From The Trussville Tribune staff reports
MONTGOMERY – The Alabama Department of Public Health (ADPH), working in conjunction with Auburn University, has conducted a review of cases of uveal melanoma among former Auburn students and employees. Based on the best available information, the study did not identify a cancer cluster among Auburn students and employees from 1980 through 2017.
Uveal melanoma is a cancer of the eye involving the iris, ciliary body, or choroid, collectively referred to as the uvea. According to the Ocular Melanoma Foundation, there is no known cause for uveal melanoma. This disease occurs more frequently in whites than any other races. According to the Alabama Statewide Cancer Registry (ASCR), the annual incidence rate in Alabama among whites is 0.7 per 100,000. From 2006 through 2015, there were 316 cases of uveal melanoma among Alabama residents for an average of 31.6 new cases each year.
ADPH was provided a list of Auburn University students and employees that had reported being diagnosed with this disease. ADPH reviewed medical information for these individuals to verify the cases. Once the cases were verified, Auburn University verified the attendance or employment of each individual. Auburn University then provided a population file for ADPH to calculate the expected numbers of uveal melanoma cases. The analysis was conducted for students who attended or employees who worked for Auburn University at any point from 1980 forward. The study included confirmed cases that were diagnosed any point between 1990 and 2017. Seventeen people, 9 males and 8 females, met the criteria to be included.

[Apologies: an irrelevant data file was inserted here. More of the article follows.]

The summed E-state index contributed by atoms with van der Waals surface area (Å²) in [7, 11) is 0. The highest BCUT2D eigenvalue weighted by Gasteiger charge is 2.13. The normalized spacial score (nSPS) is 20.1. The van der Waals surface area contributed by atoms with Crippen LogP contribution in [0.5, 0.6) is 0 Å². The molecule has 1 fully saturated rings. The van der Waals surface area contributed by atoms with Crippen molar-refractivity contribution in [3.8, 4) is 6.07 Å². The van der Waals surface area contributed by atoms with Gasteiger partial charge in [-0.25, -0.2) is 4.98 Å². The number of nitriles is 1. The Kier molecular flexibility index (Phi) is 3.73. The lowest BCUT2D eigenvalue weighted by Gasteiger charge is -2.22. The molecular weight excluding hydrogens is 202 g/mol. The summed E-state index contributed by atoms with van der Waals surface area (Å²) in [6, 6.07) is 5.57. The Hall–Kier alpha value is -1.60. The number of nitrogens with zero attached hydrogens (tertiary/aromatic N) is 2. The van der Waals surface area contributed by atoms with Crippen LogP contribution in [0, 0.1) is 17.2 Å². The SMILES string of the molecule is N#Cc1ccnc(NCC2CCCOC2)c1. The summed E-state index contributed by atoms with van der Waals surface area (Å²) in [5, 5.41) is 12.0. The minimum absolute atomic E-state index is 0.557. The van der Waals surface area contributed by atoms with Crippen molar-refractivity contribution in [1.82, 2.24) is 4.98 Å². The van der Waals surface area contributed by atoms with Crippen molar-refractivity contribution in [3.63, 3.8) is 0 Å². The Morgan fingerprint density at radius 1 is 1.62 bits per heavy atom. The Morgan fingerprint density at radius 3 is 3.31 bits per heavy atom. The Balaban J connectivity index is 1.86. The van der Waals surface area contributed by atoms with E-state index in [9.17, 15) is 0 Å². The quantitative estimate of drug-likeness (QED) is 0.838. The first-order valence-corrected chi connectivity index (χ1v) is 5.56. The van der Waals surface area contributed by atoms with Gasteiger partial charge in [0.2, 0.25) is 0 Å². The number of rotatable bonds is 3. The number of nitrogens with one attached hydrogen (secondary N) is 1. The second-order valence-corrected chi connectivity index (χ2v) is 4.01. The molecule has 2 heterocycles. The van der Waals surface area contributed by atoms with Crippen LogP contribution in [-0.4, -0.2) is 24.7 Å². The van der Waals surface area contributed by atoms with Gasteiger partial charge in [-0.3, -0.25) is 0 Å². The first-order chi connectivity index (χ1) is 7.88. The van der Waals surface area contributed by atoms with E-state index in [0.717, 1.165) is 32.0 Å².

“Auburn University officials have been incredibly helpful throughout the entire process that began this spring,” Justin T. George, director of cancer epidemiology, ADPH ASCR, said.
Study findings include the following:
· Based on Alabama rates and the population file provided by Auburn University, the expected number of cases in this time frame is 8.6 for white females and 13.6 for white males. In each instance, the expected number exceeds the number of observed cases.
· The Standardized Incidence Ratio (SIR), a measure of the observed cases divided by the expected cases, was less than 1.0 for each group indicating less than expected occurrences of cancer. The SIR was not found to be statistically significant.
Health care professionals should advise anyone who may have concerns about having uveal melanoma to schedule an eye exam with an optometrist or ophthalmologist.